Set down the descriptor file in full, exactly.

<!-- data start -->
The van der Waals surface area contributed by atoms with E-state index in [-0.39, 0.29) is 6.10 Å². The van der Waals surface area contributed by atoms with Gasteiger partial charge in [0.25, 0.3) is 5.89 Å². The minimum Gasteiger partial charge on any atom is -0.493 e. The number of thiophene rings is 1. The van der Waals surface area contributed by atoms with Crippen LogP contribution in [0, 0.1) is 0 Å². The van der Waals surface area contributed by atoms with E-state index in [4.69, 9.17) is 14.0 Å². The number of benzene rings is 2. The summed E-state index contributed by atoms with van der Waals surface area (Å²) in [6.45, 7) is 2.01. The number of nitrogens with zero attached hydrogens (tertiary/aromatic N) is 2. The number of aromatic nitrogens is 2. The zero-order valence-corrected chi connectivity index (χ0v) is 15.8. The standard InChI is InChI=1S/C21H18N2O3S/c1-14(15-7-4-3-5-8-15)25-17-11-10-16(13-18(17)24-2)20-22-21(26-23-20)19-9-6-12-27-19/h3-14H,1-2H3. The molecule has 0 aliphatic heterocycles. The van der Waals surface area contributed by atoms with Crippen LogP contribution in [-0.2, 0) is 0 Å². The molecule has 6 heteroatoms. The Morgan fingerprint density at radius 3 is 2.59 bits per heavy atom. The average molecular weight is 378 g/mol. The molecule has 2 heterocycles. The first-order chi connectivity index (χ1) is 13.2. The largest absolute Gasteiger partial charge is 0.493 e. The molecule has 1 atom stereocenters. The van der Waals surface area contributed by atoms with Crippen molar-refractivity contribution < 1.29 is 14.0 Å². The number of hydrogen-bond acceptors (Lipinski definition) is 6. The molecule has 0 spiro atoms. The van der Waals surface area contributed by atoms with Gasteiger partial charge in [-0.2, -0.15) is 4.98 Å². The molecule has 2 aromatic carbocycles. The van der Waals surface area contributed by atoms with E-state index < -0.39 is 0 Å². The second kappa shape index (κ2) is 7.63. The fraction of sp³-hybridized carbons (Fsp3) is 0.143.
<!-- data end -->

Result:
The van der Waals surface area contributed by atoms with E-state index in [-0.39, 0.29) is 6.10 Å². The van der Waals surface area contributed by atoms with Gasteiger partial charge in [0.25, 0.3) is 5.89 Å². The minimum Gasteiger partial charge on any atom is -0.493 e. The number of thiophene rings is 1. The van der Waals surface area contributed by atoms with Crippen LogP contribution in [0, 0.1) is 0 Å². The van der Waals surface area contributed by atoms with E-state index in [4.69, 9.17) is 14.0 Å². The number of benzene rings is 2. The summed E-state index contributed by atoms with van der Waals surface area (Å²) in [6.45, 7) is 2.01. The number of nitrogens with zero attached hydrogens (tertiary/aromatic N) is 2. The number of aromatic nitrogens is 2. The zero-order valence-corrected chi connectivity index (χ0v) is 15.8. The standard InChI is InChI=1S/C21H18N2O3S/c1-14(15-7-4-3-5-8-15)25-17-11-10-16(13-18(17)24-2)20-22-21(26-23-20)19-9-6-12-27-19/h3-14H,1-2H3. The molecule has 0 aliphatic heterocycles. The van der Waals surface area contributed by atoms with Crippen LogP contribution in [-0.2, 0) is 0 Å². The molecule has 6 heteroatoms. The Morgan fingerprint density at radius 3 is 2.59 bits per heavy atom. The average molecular weight is 378 g/mol. The molecule has 2 heterocycles. The first-order chi connectivity index (χ1) is 13.2. The largest absolute Gasteiger partial charge is 0.493 e. The molecule has 1 atom stereocenters. The van der Waals surface area contributed by atoms with Crippen molar-refractivity contribution < 1.29 is 14.0 Å². The number of hydrogen-bond acceptors (Lipinski definition) is 6. The molecule has 0 spiro atoms. The van der Waals surface area contributed by atoms with Gasteiger partial charge in [-0.2, -0.15) is 4.98 Å². The molecule has 2 aromatic carbocycles. The van der Waals surface area contributed by atoms with E-state index < -0.39 is 0 Å². The second kappa shape index (κ2) is 7.63. The fraction of sp³-hybridized carbons (Fsp3) is 0.143.